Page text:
Things They Hate

Everyone hates something or someone.

Think about it for a moment: In the world, there is an endless variety of things that cause us to cringe. For some it might be going to the dentist. For others it might be a particular food.

Some of us hate narcissists who only speak/care for themselves. Some of us hate people in our office who have jumped ahead of us on the corporate ladder.

Because it is natural to hate, your character must have strong dislikes.

Your task is to make a list of things that annoy your character. Come up with at least five different categories. Then narrow it down to the one that you can incorporate into a scene.

Choose the one that makes you the most passionate. Your feelings will impact your character’s reactions, so this is why it’s important to select one that really irks you.

After you’ve established that which your character hates, write the scene in which the hated object appears. Be sure to include sensory markers. We need to feel the character’s anguish through sight, smell, taste, touch, sound.

When you are finished, reread to see if the hate comes forth. If it does, then you have accomplished the task. If it doesn’t, then what do you need to do to strengthen the emotional response?

This will not be an easy task.

Have fun with it anyway!

One Day to Live Again

If given an opportunity, which day in your life would you choose to relive?

Is there a time that you said or did something that you regret? If so, what would you do differently? How would this change the outcome?

We all do things that later cause us grief. It might have been a snide comment in response to being treated poorly by a friend or family member. It might have been an act as simple as not dividing the cake into equal portions and giving someone you were angry with the smallest piece. Granted, this is not a huge event, but it speaks to an underlying tension.

Your task is to write from the heart. Recall a situation that, if given a chance, you would do differently. Begin with the scene. Put us in the moment, whether it is a situation at work or an encounter in a coffee shop.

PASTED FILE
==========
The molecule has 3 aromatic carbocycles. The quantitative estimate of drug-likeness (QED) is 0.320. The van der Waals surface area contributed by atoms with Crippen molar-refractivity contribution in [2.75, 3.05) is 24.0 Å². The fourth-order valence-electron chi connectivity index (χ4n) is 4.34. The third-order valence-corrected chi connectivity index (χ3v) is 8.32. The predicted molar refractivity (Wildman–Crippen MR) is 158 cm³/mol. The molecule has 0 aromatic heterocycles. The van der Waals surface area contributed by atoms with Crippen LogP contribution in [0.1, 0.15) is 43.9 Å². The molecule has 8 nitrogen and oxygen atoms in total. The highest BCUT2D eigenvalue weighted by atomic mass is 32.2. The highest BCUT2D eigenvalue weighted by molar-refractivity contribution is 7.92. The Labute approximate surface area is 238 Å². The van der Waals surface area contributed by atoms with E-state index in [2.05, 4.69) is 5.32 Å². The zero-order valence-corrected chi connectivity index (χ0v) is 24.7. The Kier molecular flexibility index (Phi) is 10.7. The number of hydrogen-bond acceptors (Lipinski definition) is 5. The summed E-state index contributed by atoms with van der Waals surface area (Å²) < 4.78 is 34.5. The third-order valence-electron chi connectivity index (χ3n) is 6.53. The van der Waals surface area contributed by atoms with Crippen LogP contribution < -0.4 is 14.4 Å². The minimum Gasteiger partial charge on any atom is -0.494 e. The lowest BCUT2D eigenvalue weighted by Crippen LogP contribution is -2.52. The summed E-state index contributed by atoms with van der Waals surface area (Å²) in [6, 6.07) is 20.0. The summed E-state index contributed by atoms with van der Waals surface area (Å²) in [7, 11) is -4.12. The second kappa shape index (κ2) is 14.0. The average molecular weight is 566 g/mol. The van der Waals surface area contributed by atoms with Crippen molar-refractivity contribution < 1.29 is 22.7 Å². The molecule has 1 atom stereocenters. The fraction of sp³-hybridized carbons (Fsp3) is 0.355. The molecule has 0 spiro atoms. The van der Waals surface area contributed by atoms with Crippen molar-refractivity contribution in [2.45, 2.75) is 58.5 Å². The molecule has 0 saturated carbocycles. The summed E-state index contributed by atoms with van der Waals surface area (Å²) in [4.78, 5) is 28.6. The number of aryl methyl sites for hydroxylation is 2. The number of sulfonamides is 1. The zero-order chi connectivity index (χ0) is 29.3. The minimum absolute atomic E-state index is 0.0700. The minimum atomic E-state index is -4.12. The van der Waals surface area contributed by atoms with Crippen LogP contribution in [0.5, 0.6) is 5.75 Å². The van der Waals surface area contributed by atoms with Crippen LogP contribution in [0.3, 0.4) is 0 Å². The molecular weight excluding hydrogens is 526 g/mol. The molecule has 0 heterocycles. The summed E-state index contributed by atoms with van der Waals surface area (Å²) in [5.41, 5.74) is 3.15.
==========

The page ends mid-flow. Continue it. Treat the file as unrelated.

Choose your character. It can be first person or third. If third, keep the character’s actions as close to what really happened as possible.

Put things in motion. Try to recall the things that were said, the emotions, and the reactions.

Think about how you felt after it was over. For how long were you in remorse? Write about that feeling, wishing that it had never happened.

This will not be a fun activity, but one from which you can learn. Your characters say and do things that they should regret.

Good luck with this one!

Heartbreak

All does not go well in every relationship. People date, determine that they like each other, maybe even think it’s love, and then the other person pulls away.

We have all experienced heartbreak at some point in our lives, and so should our characters.

Consider one of your favorite characters, regardless of age. Now put that individual in a romantic relationship.

If the character is young, it could be the devastating loss of a parent due to indifferent. If a teen, the loss of that first love.

How would you write that scene?

Your task is to choose a character that is either one you are currently working with or create a new one. Consider the possible romantic relationships that could ensue.

Narrow the possibilities down to one and write. You must take into account all the emotional turmoil that tears the person apart for it to be considered true heartbreak.

Once you have written the scene, reread and see if the emotions come through. If not, then edit making sure that the scene has emotional viability.

Have fun with this one!

The Storm

Imagine that it is raining. Not a soft, gentle rain, but a downpour that rattles the windows and creates floods of water overflowing banks and filling gutters.

Imagine your character inside, sitting by the window, watching it all happen. She sees leaves torn from trees that bend, almost touching the ground. She sees branches break and tumble across the lawn. She watches people who run with newspapers over their heads, getting soaked as they dash from the shelter of one building to the next.

In your story, worse things happen. Think of the news stories that you have seen on television. Recall the devastation that follows. The homes destroyed. Cars carried away. Lives lost.

Write that story from your character’s point of view. You can choose first person, if that works for you. Describe the emotions your character feels as the storm impacts his life. What goes through his mind. What he wants to save and what he chooses to leave behind. Be careful not to make a list. Instead, weave it into the description, piece by piece, paragraph by paragraph.

This will not be an easy to story to write as we don’t like to write about those things that we fear. Tackle it anyway, for it will push you beyond your comfort zone.

The important thing to remember is that bad things happen to good people and those stories deserve telling.

Good luck!